Greece is on the verge of a total meltdown with the country struggling to come to terms with 48 hour general strike.
Protesters threw petrol bombs and stones during the march attended by tens of thousands of furious at the crippling austerity measure. Police responded with tear gas and baton charges.
With the country struggling to pay the interest on its sovereign bonds, let alone the capital repayments, the national policymakers in Greece are enforcing unprecedented public service cuts and tax increases which the people are unwilling to accept.
Two EU bailouts have so far kept Greece afloat, but should the protests continue the government may have little option but to default on its debts, which could cause a major economic collapse in Europe and across the world.
The Greek Parliament, is due to vote on Wednesday and Thursday on a further round, including plans for temporary lay-offs of thousands of public sector workers.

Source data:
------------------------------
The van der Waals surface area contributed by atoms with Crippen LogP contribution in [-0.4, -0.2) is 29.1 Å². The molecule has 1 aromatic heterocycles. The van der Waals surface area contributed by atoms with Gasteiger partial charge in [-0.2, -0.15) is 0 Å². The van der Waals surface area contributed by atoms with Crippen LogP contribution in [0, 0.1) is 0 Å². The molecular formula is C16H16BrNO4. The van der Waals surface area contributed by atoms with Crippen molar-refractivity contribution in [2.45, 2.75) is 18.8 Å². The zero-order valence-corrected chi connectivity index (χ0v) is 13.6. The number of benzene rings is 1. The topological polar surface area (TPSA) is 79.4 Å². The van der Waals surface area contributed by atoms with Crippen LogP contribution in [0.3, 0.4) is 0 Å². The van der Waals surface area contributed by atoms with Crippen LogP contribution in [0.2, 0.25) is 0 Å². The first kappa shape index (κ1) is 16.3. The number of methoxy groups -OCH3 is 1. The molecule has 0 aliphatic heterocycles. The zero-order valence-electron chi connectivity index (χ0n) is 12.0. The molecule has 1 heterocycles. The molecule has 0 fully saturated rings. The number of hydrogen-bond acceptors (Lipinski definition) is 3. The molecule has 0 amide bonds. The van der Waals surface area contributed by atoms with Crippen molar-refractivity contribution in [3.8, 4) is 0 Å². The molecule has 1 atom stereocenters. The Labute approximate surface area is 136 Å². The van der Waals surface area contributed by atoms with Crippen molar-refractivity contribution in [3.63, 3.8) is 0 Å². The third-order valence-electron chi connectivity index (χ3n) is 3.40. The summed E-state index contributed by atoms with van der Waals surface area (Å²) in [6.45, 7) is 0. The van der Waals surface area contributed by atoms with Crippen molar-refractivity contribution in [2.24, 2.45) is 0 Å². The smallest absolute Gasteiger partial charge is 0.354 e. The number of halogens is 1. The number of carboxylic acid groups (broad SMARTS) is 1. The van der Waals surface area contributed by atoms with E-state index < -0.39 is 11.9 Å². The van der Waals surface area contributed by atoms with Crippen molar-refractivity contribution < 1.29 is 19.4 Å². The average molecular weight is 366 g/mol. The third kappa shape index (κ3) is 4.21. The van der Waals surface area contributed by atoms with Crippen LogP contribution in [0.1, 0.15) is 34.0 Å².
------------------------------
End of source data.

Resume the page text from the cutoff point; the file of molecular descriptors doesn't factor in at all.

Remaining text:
EU leaders and global finance chiefs have flown to Germany to discuss the eurozone crisis.
French President Nicolas Sarkozy will meet German Chancellor Angela Merkel and senior officials from the European Central Bank and IMF.
Greece is struggling to reduce a huge government deficit amid fears it may default and set off a crisis, engulfing other eurozone countries like Spain and Italy.
The EU and IMF have demanded tough cuts in return for two bailout packages, and their meeting in Frankfurt comes days before high-level EU talks on the crisis.